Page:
IT was with much sadness and many joyful memories, that we heard of the death of the great “father of rock'n’roll”. Chuck Berry, at the amazing age of 90 (“Berry set for posthumopur chart success” and Obituary, The Herald, March 20). Astonishingly he was, up until very recently, still active and recording in the studio, and I have no doubt whatsoever that his resultant posthumous album, due for release later this year, will be a chart topper and a collectors' piece for future generations.

It is notable that in spite of his apparently wild lifestyle, his marriage to Themetta lasted for all of 68 years and was ended only at the weekend by his passing. Together they produced a fine family of children and grandchildren, at least two of whom inherited his musical genes and performed in his ultimate backing group. Perhaps therefore his lifestyle was not quite so wild as legend would have it, or perhaps she was one of God's rare and wonderful creations, a woman who fully understood her husband.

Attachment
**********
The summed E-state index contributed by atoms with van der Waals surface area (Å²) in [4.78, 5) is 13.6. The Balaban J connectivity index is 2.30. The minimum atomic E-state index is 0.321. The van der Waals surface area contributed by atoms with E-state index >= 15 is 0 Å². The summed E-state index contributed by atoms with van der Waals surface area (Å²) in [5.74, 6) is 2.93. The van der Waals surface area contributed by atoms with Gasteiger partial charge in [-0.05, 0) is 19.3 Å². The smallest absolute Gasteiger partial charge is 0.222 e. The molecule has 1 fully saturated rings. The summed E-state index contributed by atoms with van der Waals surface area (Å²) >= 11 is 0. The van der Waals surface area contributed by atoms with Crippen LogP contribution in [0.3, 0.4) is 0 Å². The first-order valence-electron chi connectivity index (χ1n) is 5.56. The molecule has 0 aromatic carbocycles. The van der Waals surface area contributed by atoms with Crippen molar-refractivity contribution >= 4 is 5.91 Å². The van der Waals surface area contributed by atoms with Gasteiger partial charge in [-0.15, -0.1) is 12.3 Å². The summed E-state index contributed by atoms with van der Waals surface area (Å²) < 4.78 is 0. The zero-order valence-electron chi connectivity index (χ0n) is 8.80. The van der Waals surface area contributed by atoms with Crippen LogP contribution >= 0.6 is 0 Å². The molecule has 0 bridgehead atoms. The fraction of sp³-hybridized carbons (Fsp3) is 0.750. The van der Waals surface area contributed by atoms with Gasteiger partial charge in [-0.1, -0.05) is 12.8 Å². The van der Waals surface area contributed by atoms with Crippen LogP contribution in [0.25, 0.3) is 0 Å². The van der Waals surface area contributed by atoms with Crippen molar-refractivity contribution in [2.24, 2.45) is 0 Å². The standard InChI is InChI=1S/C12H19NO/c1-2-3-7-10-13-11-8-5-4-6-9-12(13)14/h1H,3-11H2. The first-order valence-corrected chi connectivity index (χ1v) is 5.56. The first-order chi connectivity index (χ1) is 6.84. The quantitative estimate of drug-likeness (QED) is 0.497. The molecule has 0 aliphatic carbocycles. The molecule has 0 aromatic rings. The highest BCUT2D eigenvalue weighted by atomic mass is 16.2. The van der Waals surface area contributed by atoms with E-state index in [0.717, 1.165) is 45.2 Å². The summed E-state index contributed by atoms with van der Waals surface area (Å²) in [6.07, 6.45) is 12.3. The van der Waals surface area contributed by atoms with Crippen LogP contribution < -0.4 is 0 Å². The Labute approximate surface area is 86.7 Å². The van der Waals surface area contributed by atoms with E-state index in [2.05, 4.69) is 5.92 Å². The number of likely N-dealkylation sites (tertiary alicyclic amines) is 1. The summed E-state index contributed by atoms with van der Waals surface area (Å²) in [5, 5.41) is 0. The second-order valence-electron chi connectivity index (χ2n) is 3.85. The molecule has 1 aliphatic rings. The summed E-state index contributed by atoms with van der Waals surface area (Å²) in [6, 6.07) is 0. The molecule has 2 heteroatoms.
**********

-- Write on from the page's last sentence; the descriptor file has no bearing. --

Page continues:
Chuck Berry first came to the notice of my rebellious generation when he appeared in the docu film record of the Newport Jazz Festival of 1958 entitled, Jazz On A Summer's Day. There he performed his own unique, exciting and original brand of rock'n Roll and when thousands of older jazz snobs walked out on his performance, which they obviously did not understand, he was immediately adopted as an icon for an emerging generation. They were looking to express their new found identity within the culture of Marlon Brando as The Wild One, 1953, James Dean as Carl in East of Eden 1955 and of course the mind blowing music of Bill Haley and his Comets as a backing piece to the ground breaking 1955 movie, Blackboard Jungle.

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The growth and development of rock'n’roll going forward from those early days is legendary, and how it has set the basis for different exclusive lifestyles and music to be developed and adopted by each generation as they follow on, but the sense of excitement and rebellion which its birth provided for us in the 1950s and 60s does not, as Buddy Holly might have said, fade away, but lives on and is still celebrated by us septuagenarians with our spontaneous reaction the moment any of its electrifying intro riffs reverberate through the air.

Hail, hail rock'n roll".

Ian Cooper

Flat 3/3 1 Jackson Place, Bearsden.